While Yeltsin Drank


July 10, 1993|By HAL PIPER

When Boris Yeltsin came to town, 'twas a famous occasion. The Great Man was drunk.

At least, so we all thought at the Johns Hopkins breakfast meeting. I shook Mr. Yeltsin's hand in a reception line and concluded that drunkenness best explained his glassy-eyed incomprehension when I addressed him in his native tongue. (Or possibly it was my pronunciation.)

Nearly four years ago, Mr. Yeltsin was not yet a Great Man, only a gadfly irritant to Mikhail Gorbachev. (Remember him? Time magazine's ''Man of the Decade?'')

Nobody quite knew what to make of Mr. Yeltsin, or what to do with him. President Bush granted him a brief audience, but decreed that no pictures be taken. By then, Mr. Yeltsin had sobered up. The Sun's diplomatic correspondent at the time, Stephens Broening, reported this fact delicately, noting that the Russian's speech became progressively less slurred and more coherent as he trudged through the day's schedule.

But then, perhaps Mr. Yeltsin wasn't drunk at all. My Russian friends from Moscow stuck up for him. Reports in their newspapers of Mr. Yeltsin's drunkenness struck them as obvious disinformation planted by Gorbachev partisans.

Mr. Yeltsin looked drunk to me, but I'll cut him some slack. He was probably jet-lagged. He had come to Hopkins late the night before, after a full day in New York, visiting the Stock Exchange, among other things. If he finally got to Baltimore sometime after midnight, wound up too tight to sleep, and if availed himself of a hospitality bottle while replaying the days's events with his underlings, and then couldn't pull himself together for a 7:30 breakfast meeting -- well, so what?

What I remember from that breakfast is that while Mr. Yeltsin was, ah, indisposed, the underlings (who apparently had eschewed the hospitality bottle) told us what they had seen the day before at the New York Stock Exchange.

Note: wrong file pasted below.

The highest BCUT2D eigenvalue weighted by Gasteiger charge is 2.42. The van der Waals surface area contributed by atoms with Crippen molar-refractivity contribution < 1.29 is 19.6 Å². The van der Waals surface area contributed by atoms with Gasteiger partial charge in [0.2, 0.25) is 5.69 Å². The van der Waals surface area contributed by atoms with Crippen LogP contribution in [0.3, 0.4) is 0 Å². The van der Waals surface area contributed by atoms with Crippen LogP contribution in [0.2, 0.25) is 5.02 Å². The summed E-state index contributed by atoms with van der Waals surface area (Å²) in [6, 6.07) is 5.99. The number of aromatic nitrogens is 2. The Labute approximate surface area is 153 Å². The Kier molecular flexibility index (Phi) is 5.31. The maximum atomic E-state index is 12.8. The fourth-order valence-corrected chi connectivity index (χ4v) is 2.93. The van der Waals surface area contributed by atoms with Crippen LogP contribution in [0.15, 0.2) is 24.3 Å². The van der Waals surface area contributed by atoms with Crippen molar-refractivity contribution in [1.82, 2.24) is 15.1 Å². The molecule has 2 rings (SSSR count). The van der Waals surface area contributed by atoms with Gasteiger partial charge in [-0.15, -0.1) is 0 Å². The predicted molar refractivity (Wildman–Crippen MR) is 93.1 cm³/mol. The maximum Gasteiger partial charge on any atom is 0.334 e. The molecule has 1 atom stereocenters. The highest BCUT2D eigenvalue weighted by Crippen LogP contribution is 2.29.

Russia needed a stock exchange, the underlings said. One wished to expostulate: O, say not so! Surely you remember that Wall Street is the very bootheel grinding the oppressed faces of the toiling masses.

No, Mr. Yeltsin's underlings explained. Communism's mistake was the abolition of private property. What had to be done was the transfer of ownership rights from the state to workers. But just handing Ivan Ivanovich Ivanov a piece of paper and calling it a share of ownership was meaningless unless that share could be bought and sold at an independently determined value. Thus, a stock exchange.

So, while Yeltsin drank, his underlings studied.

Last week, more Russian underlings came to Baltimore -- aides to members of the Russian parliament. The visit was arranged by the American Foreign Policy Council, a Washington-based, quasi-private cultural exchange group.

The visitors were looking at real estate, at banking, at criminal justice. They were mock-arrested and put through the rigmarole of arraignment, working with a public defender and doing time in a lock-up.

They toured Baltimore with real-estate magnates and learned how to bid on a home in Guilford and an office building in Baltimore county. A title company explained mortgage points and property taxes and how to complain to elected officials.

During their five-week program, some of the Russians will get as far as North Dakota, where they will look at grain elevators and learn about crop insurance against flood and drought.

Like the underlings who accompanied Boris Yeltsin, these visitors are learning about America. Seeing it first-hand teaches more than many hours in a lecture hall. Not everything will be applicable to post-Communist, democratic Russia. (Let's hope nobody told the Russians about PACs and campaign-finance loopholes.)

We've been through this before. The Marshall plan gets deserved credit for rebuilding Europe after World War II. But private, low-level exchanges of college students, local officials, young leaders did much of the work of rebuilding German and Japanese political institutions and turning those countries into allies of the United States.

At their Tokyo summit yesterday, the world's most powerful leaders announced a $3 billion aid package for Mr. Yeltsin's Russia. That's important. But even more important in the long run are the lessons learned and the friendships built by underlings while the Great Men drink their toasts.

Hal Piper edits the Opinion * Commentary page.

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